# Non-Invasive Current Sensor - 30A (SEN-11005)

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This non-invasive current sensor (also known as a “split core current transformer”) can be clamped around the supply line of an electrical load to tell you how much current is passing through it. It does this by acting as an inductor and responding to the magnetic field around a current-carrying conductor. By reading the amount of current being produced by the coil, you can calculate how much current is passing through the conductor.

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Do you have a higher current version of this SKU: SEN-11005? Say, 45 amps?

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The data sheet for this device specifies a maximum of 60A so it should handle your max of 45A OK. There is a figure for accuracy and linearity with a 10Ω load resistor which according to the published graph produces an output across this resistor of 300mV at 60A. The ratio of through current to output current is 30A / 15mA. I suppose you could adjust the value of this resistor to suit your measurement range. The specs are only quoted for a 10Ω resistor but I don’t think increasing it a bit would do much. Don’t go too far though or it probably would make a difference. Probably safer to use an OP Amp to adjust the output to where you want it to be.
Cheers Bob

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Hi Jeremy
Forgot to welcome you before. Welcome.
I just deleted the last post. It was mainly completely incorrect. new version.

I have been doing lots of thinking about this device and similar situation I had many years ago (it was RF but the principle is the same) which I will briefly describe later.

Consider this
You have a transformer with a single turn primary and at this stage an unknown turns secondary terminated with 10Ω.
Now a terminating resistor on the secondary will be reflected back into the primary with a value relating to the square of the turns ratio. Going from the low turns side you would multiply the low side impedance by turns ratio^2 and going from the high turns side to the low you divide the high side termination value by turns ratio^2. Thus with a 1:1 transformer the resistance seen at the primary is equal to the resistance terminating the secondary.

Determine the turns ratio. From the data sheet 30 A primary = 15mA secondary. I make this 2000:1

The secondary termination is 10Ω so the reflected impedance to the primary will be
10 / 2000^2 or 4,000,000 which is very low but will appear as a resistance in series with the primary. While this resistance is very low in this instance IT IS THERE. This is quite important as will be demonstrated below.

To my dilemma of quite a few years ago.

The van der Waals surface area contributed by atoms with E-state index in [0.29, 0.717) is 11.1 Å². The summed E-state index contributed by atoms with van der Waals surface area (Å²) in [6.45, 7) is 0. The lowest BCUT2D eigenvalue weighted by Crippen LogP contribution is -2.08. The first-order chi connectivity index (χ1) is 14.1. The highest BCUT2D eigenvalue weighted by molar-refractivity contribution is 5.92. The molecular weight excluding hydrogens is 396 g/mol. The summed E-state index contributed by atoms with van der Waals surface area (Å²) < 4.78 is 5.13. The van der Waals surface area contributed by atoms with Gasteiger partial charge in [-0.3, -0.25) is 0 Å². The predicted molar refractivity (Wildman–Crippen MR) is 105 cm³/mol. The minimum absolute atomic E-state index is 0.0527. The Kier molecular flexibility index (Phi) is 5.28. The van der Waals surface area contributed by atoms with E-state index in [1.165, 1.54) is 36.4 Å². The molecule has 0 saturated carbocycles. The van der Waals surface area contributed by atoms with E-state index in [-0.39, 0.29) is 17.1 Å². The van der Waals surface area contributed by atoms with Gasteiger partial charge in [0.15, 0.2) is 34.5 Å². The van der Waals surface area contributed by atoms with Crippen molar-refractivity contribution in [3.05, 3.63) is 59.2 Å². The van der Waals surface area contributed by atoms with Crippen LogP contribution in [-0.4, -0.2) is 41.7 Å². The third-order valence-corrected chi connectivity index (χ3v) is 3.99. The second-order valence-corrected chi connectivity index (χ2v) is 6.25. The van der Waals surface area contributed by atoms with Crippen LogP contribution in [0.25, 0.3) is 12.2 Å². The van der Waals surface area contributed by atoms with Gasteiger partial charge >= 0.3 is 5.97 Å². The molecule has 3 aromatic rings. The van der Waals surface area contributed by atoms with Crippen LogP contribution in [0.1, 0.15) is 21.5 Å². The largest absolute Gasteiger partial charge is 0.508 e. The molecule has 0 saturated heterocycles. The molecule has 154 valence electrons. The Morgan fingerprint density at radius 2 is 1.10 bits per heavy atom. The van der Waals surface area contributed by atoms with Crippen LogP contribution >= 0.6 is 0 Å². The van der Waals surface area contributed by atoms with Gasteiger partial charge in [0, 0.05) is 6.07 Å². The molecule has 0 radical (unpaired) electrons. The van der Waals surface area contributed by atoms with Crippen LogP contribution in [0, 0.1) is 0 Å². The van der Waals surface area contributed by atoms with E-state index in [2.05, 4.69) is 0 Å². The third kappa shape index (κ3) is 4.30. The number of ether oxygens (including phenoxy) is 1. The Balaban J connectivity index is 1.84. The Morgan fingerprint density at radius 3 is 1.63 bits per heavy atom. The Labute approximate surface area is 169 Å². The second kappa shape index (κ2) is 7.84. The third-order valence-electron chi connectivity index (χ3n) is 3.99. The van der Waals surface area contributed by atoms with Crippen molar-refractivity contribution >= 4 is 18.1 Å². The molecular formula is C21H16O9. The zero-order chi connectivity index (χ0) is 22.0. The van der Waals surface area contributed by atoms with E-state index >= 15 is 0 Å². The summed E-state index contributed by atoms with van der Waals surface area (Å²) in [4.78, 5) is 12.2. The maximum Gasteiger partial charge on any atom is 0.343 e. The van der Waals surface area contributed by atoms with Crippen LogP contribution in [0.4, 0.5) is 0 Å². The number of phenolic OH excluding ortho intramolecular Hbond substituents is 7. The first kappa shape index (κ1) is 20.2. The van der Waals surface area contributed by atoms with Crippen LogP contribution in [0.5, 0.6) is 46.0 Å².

25W SSB transmitter. Problem no output power. Won’t go into fine detail but I could find nothing wrong. The front panel power indicator lamp was out but with no power I did not expect it to be on.

Result, bulb blown, replaced and lo and behold unit worked perfectly.
Egg on face. The reason. This was a coil of many turns wound as a core and was fitted around the antenna feed wire, similar to the present situation. With the open circuit bulb this was an open circuit or infinity reflected back into the one turn primary resulting in a very high resistance (open circuit) in series with the antenna wire. Result no output power.

This is one of the lessons one tends to remember.

Getting back to this discussion. UNDER NO CIRCUMSTANCES operate this device WITHOUT the 10Ω termination. I would not predict the outcome but if it has anything to do with mains circuits the result could be spectacular. OR nothing might happen at all except for nil or very low volts getting to the destination. I am not going to try it to find out but think about it and be careful.
Hope this helps and sorry about the post I just deleted.
Cheers Bob

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Thanks Bob.
My use for this is a line side I/O monitor for my solar and controlled load. Thankfully I have a reference for expected values due to it being monitored via an app.
Why 45A? Because ausgrid have upped the solar output limit per phase to 10kW.
The plan is to put one of my pi3’s to good use as a power monitor/logger.
I really wasn’t expecting such a detailed response, so thanks again.
Cheers, Jerome.

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Welcome Jerome!

Bob has you more than sorted for this product - we’re keen to see your project come together, if you have any photos or wiring we’d love to see it!

Liam.